Corvis Closing in on New Customers

Corvis has some new business brewing, which may finally give Wall Street the news it's looking for

March 26, 2001

2 Min Read
Corvis Closing in on New Customers

Corvis Corp. (Nasdaq: CORV) is getting close to announcing some fresh customers.

Several sources close to the company have confirmed that the optical networking startup is expected to announce at least two more telecom carrier customers as early as the next few weeks. The names, however, are still being kept under wraps.

Recent product additions designed to enlarge the customer base may soon have that desired effect (see Corvis Eliminates EDFAs and Corvis Offers 3.2-Tbit /s Transport System). For example, the CorWave LR, a DWDM (dense wavelength-division multiplexing) transmission product announced last week, is expected to expand Corvis's market into Europe. The product was derived from technology Corvis acquired when it bought Algety early last year. Algety was orginally spun out of France Telecom SA as a play for European networking markets.

"They're going to be announcing some customers soon," says Chris Nicoll, vice president with Current Analysis. "We'll see what the details are."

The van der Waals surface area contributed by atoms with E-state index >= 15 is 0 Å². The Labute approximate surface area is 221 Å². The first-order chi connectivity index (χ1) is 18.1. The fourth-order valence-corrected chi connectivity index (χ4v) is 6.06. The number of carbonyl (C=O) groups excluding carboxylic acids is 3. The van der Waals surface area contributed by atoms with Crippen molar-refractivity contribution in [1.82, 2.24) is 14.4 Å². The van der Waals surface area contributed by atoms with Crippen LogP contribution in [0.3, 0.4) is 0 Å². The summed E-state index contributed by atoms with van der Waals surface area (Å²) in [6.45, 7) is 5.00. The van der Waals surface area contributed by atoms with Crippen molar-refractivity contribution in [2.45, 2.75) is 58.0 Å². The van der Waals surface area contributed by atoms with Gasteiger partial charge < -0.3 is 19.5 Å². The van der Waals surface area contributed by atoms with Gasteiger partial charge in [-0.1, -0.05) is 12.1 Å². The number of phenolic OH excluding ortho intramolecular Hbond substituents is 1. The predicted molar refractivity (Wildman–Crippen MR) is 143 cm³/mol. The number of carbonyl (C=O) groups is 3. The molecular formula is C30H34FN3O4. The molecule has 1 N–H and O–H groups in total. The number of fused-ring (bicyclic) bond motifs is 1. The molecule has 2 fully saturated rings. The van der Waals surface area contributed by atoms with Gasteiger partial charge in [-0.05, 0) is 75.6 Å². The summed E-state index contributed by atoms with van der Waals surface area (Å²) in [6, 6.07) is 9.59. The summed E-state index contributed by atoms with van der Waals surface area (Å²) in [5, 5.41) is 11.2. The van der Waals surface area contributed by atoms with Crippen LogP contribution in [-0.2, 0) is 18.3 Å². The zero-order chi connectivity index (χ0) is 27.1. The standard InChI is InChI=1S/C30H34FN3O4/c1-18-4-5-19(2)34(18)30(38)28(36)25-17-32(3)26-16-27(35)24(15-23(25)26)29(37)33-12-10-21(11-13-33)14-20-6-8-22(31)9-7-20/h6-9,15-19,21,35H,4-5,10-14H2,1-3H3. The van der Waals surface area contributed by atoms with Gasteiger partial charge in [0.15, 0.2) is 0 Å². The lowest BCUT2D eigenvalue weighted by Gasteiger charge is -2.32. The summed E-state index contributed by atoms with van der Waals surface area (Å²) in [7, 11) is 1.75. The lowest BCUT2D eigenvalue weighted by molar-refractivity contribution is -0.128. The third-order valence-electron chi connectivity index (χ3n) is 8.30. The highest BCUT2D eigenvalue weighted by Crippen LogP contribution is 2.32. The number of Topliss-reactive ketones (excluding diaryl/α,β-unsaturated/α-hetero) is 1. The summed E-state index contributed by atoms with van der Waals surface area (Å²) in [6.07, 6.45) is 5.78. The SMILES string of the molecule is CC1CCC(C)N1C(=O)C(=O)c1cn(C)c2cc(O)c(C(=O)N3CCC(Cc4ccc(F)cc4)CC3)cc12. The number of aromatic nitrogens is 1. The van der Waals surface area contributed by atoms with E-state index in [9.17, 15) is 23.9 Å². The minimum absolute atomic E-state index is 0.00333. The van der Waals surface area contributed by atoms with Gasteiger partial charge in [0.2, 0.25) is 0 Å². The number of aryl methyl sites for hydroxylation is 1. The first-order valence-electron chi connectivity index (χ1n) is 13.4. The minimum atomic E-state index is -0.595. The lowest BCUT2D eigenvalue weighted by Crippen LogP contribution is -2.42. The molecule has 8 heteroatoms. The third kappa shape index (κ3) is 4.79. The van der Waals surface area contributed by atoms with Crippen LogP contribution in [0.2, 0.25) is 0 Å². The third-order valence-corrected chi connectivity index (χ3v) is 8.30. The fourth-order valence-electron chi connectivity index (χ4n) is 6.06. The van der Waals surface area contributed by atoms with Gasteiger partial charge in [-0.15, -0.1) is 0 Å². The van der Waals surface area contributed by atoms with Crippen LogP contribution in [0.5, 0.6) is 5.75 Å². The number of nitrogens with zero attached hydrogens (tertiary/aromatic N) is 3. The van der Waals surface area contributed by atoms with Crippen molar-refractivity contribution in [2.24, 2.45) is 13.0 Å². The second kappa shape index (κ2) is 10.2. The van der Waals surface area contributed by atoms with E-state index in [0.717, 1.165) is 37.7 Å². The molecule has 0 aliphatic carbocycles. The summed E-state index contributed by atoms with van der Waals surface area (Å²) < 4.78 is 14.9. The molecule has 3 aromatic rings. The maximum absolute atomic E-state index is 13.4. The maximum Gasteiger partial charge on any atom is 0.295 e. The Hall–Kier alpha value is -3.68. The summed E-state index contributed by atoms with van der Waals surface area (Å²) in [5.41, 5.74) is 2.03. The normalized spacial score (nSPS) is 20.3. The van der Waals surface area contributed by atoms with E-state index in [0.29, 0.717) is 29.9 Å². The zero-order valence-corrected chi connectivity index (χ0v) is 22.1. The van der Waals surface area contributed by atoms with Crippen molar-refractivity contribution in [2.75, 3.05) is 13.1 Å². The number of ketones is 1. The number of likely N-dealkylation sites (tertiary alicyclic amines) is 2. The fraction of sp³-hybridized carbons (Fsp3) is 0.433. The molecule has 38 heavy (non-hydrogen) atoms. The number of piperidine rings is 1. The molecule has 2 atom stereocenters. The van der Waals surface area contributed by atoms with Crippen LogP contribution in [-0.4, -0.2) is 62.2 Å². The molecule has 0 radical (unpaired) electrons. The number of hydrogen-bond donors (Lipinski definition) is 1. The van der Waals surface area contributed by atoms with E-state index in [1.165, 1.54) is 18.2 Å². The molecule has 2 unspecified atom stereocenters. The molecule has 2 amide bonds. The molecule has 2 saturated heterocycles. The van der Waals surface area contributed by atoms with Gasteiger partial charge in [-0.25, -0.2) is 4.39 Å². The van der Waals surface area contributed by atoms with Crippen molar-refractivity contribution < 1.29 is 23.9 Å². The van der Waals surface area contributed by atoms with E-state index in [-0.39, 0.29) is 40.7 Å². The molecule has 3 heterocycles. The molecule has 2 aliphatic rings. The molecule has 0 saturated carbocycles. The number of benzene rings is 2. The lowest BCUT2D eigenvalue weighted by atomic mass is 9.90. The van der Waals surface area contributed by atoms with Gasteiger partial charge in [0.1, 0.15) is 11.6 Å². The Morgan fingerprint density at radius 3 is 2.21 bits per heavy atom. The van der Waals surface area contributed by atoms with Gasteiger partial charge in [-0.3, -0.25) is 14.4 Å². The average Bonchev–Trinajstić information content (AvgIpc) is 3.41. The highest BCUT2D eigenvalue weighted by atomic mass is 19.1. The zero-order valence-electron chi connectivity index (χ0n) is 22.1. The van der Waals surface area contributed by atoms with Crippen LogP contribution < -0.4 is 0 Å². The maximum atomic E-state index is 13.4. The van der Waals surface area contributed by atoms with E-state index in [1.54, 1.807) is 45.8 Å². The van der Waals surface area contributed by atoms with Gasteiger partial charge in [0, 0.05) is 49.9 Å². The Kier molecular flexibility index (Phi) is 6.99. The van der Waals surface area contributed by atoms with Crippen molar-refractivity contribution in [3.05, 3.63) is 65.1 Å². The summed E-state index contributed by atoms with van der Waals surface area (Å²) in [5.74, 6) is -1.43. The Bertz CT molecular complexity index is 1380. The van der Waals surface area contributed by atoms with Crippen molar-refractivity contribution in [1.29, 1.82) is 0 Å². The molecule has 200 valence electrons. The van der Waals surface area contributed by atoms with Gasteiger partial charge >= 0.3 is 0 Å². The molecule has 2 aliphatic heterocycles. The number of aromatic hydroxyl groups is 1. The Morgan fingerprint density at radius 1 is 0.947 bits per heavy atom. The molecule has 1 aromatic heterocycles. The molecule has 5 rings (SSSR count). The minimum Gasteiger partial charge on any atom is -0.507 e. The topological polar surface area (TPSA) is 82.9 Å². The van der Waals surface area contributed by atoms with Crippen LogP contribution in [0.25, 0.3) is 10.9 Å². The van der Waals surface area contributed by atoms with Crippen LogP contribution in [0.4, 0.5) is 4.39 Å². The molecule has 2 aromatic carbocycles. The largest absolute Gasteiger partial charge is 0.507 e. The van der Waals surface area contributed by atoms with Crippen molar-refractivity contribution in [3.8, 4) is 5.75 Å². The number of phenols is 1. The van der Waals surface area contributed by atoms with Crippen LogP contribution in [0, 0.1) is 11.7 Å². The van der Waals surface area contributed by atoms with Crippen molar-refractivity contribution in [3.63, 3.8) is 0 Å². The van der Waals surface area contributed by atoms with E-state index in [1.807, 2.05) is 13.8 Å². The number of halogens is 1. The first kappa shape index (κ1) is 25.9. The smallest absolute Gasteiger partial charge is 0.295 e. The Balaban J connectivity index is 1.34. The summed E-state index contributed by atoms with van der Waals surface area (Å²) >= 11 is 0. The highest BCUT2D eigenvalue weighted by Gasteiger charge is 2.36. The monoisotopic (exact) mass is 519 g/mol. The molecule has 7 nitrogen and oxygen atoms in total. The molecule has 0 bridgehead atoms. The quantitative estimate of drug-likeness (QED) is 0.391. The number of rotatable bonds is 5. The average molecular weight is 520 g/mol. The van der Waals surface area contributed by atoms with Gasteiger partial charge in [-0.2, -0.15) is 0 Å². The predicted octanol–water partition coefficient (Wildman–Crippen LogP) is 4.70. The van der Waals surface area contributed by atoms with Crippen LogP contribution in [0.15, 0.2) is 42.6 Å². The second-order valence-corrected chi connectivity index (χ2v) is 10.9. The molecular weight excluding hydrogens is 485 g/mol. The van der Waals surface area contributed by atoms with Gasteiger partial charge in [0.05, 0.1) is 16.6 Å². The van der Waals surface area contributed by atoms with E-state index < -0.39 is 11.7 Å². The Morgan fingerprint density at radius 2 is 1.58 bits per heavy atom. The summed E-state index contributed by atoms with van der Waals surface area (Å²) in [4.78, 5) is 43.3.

New customers would give Corvis -- and its investors -- a needed boost. Since going public in the summer of 2000, the company hasn't announced any additional customers (see Customer Questions Dog Corvis). In addition, all of its existing customers, which include Williams Communications Group (NYSE: WCG), Qwest Communications International Corp. (NYSE: Q), and Broadwing Communications (NYSE: BRW), were given pre-IPO shares or warrants to invest in the company. So far, Corvis has only recognized revenue from sales of its CorWave switching and transport products to Broadwing.

Corvis VP of engineering Dave Smith, interviewed at an investor conference at last week's Optical Fiber Conference, said that the CorWave LR is designed specifically for European carriers and that he expected the company to find European customers for the products, though he wouldn't comment on specifics. The CorWave LR has a shorter reach but a larger switching capacity, making it a better fit for Europe's shorter reach, higher density networks, said Smith.

Smith, also said the CorWave LR product was part of the deal with Qwest, an announced Corvis customer that hasn't yet bought any products.
"Estimates right now include three customers, so announcing two new customers would be incremental to our estimates," says Jim Jungjohann, analyst with CIBC World Markets. "We're quite comfortable with the full year, but we see some concern about revenue recognition in the June quarter."

Jungjohann said he rates the stock as a Buy and thinks the shares are reasonable at their current level (Corvis was recently trading at about $8). He noted that Corvis is sitting on $3.50 per share in cash.

Corvis officals had not returned requests for comment by press time.

-- R. Scott Raynovich, Executive Editor, Light Reading

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